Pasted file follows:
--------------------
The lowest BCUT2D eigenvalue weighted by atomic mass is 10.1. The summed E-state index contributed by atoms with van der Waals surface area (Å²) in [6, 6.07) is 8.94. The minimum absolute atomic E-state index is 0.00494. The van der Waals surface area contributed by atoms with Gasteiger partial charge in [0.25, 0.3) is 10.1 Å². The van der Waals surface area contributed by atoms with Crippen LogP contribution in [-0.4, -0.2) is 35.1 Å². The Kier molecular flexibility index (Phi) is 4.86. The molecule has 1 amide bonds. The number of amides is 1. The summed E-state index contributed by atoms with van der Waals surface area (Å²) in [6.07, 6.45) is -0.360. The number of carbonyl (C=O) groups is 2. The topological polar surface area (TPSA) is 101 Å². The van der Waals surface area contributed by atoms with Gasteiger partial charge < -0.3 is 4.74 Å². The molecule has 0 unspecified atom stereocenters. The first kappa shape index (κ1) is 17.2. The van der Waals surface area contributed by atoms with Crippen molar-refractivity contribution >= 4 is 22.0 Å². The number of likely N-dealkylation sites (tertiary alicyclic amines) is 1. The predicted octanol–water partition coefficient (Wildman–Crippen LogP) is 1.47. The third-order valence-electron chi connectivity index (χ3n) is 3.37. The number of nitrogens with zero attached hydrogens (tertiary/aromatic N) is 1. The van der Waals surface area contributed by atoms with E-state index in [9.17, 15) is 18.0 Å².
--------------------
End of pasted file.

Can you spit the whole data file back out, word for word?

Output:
The lowest BCUT2D eigenvalue weighted by atomic mass is 10.1. The summed E-state index contributed by atoms with van der Waals surface area (Å²) in [6, 6.07) is 8.94. The minimum absolute atomic E-state index is 0.00494. The van der Waals surface area contributed by atoms with Gasteiger partial charge in [0.25, 0.3) is 10.1 Å². The van der Waals surface area contributed by atoms with Crippen LogP contribution in [-0.4, -0.2) is 35.1 Å². The Kier molecular flexibility index (Phi) is 4.86. The molecule has 1 amide bonds. The number of amides is 1. The summed E-state index contributed by atoms with van der Waals surface area (Å²) in [6.07, 6.45) is -0.360. The number of carbonyl (C=O) groups is 2. The topological polar surface area (TPSA) is 101 Å². The van der Waals surface area contributed by atoms with Gasteiger partial charge < -0.3 is 4.74 Å². The molecule has 0 unspecified atom stereocenters. The first kappa shape index (κ1) is 17.2. The van der Waals surface area contributed by atoms with Crippen molar-refractivity contribution >= 4 is 22.0 Å². The number of likely N-dealkylation sites (tertiary alicyclic amines) is 1. The predicted octanol–water partition coefficient (Wildman–Crippen LogP) is 1.47. The third-order valence-electron chi connectivity index (χ3n) is 3.37. The number of nitrogens with zero attached hydrogens (tertiary/aromatic N) is 1. The van der Waals surface area contributed by atoms with E-state index in [9.17, 15) is 18.0 Å².